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Prevalence of use of performance enhancing drugs by fitness centre members

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Author: Stubbe, J.H. · Chorus, A.M.J. · Frank, L.E. · Hon, O. de · Heijden, P.G.M. van der
Source:Drug testing and analysis, 5, 6, 434-438
Identifier: 478566
doi: doi:10.1002/dta.1525
Keywords: Health · Doping use · Randomized response technique · Prevalence estimates · Healthy for Life · Healthy Living · Human · LS - Life Style · BSS - Behavioural and Societal Sciences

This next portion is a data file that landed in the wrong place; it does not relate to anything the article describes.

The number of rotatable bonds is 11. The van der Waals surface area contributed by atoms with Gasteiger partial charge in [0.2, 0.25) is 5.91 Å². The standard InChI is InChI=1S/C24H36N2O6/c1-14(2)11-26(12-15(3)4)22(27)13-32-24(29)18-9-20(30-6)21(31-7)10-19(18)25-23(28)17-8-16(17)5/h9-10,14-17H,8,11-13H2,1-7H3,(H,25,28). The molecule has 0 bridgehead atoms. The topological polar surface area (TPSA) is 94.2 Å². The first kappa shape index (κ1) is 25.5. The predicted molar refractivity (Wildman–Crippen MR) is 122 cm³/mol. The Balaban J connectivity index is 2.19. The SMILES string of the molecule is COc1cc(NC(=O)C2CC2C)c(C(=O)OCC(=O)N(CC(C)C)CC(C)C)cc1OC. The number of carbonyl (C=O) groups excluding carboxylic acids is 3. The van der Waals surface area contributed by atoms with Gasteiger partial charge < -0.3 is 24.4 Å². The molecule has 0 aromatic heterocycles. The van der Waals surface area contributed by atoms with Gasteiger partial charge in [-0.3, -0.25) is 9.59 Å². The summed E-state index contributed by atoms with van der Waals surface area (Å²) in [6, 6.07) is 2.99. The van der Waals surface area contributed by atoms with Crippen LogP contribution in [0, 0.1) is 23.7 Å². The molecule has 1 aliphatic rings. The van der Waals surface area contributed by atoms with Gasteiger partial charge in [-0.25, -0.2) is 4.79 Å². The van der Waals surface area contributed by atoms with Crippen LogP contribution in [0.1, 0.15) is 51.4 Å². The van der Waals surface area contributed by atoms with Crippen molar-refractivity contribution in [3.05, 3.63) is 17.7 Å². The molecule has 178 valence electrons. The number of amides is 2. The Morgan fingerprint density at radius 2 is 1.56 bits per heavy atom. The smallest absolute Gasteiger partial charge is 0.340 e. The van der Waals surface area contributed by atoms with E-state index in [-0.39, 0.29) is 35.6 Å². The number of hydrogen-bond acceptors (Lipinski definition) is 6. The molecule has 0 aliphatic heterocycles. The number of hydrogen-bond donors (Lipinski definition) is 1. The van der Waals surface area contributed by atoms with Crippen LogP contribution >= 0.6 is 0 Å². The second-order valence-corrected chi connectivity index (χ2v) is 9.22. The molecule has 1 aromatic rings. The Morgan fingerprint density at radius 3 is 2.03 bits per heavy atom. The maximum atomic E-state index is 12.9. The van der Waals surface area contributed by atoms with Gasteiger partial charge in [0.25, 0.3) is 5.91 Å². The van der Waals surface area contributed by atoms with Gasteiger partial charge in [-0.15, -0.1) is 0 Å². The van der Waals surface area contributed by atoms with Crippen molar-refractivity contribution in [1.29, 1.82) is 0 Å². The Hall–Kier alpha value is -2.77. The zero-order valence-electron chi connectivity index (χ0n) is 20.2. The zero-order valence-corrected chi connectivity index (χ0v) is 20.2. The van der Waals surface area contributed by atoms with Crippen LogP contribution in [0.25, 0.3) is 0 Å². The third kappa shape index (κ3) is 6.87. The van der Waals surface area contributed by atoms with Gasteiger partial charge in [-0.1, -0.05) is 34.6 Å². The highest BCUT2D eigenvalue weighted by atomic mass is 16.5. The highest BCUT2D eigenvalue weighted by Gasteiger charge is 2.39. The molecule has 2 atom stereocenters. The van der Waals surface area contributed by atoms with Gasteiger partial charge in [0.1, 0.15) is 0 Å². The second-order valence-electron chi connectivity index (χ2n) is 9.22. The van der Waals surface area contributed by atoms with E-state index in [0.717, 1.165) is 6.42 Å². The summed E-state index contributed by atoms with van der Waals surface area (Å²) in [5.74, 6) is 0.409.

Studies on the use of performance enhancing drugs (PED) in fitness centres rely predominately on conventional survey methods using direct questioning. However, research indicates that direct questioning of sensitive information is characterized by under-reporting. The aim of the present study was to contrast direct questioning of different types of PED use by Dutch fitness centre members with results obtained with the Randomized Response Technique (RRT). Questionnaires were conducted among members of fitness centres. PED were classified into the following categories: anabolic steroids, prohormones, substances to counteract side-effects, growth hormone and/or insulin, stimulants (to reduce weight), and miscellaneous substances. A total of 718 athletes from 92 fitness centres completed the questionnaire. The conventional method resulted in prevalences varying between 0% and 0.4% for the different types of PED with an overall prevalence of 0.4%. RRT resulted in prevalences varying between 0.8% and 4.8% for the different types of PED with an overall prevalence of 8.2%. The overall prevalence of the two survey methods differed significantly. The current study showed that the conventional survey method using direct questioning led to an underestimation of the prevalence. Based on the RRT results, the percentage of users of PED among members of fitness centres is approximately 8.2%. Stimulants to lose weight had the highest prevalence, even higher than anabolic steroids. The key task for future preventive health work is to not only focus on anabolic steroid use, but also include interventions focusing on the use of stimulants to lose weight.